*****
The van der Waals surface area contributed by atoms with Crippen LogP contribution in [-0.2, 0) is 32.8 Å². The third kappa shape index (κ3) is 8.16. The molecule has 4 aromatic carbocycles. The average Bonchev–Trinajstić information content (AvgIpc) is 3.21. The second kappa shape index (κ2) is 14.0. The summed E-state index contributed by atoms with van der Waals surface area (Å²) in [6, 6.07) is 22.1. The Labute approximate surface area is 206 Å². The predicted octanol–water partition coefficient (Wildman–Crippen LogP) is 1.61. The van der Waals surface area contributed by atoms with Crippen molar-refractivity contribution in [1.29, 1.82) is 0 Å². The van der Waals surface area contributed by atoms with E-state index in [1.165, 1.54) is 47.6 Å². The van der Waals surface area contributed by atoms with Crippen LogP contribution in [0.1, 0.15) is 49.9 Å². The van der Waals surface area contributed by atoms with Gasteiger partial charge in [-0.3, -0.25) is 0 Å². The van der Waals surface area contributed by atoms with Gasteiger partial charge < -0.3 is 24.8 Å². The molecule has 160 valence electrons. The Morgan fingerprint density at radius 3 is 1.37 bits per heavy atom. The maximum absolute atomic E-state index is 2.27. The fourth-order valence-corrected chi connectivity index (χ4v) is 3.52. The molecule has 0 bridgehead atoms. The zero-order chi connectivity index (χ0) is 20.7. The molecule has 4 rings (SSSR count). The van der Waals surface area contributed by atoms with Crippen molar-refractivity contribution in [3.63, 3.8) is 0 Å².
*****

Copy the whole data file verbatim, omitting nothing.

The van der Waals surface area contributed by atoms with Crippen LogP contribution in [-0.2, 0) is 32.8 Å². The third kappa shape index (κ3) is 8.16. The molecule has 4 aromatic carbocycles. The average Bonchev–Trinajstić information content (AvgIpc) is 3.21. The second kappa shape index (κ2) is 14.0. The summed E-state index contributed by atoms with van der Waals surface area (Å²) in [6, 6.07) is 22.1. The Labute approximate surface area is 206 Å². The predicted octanol–water partition coefficient (Wildman–Crippen LogP) is 1.61. The van der Waals surface area contributed by atoms with Crippen molar-refractivity contribution in [1.29, 1.82) is 0 Å². The van der Waals surface area contributed by atoms with E-state index in [1.165, 1.54) is 47.6 Å². The van der Waals surface area contributed by atoms with Crippen LogP contribution in [0.1, 0.15) is 49.9 Å². The van der Waals surface area contributed by atoms with Gasteiger partial charge in [-0.3, -0.25) is 0 Å². The van der Waals surface area contributed by atoms with Gasteiger partial charge < -0.3 is 24.8 Å². The molecule has 160 valence electrons. The Morgan fingerprint density at radius 3 is 1.37 bits per heavy atom. The maximum absolute atomic E-state index is 2.27. The fourth-order valence-corrected chi connectivity index (χ4v) is 3.52. The molecule has 0 bridgehead atoms. The zero-order chi connectivity index (χ0) is 20.7. The molecule has 4 rings (SSSR count). The van der Waals surface area contributed by atoms with Crippen molar-refractivity contribution in [3.63, 3.8) is 0 Å².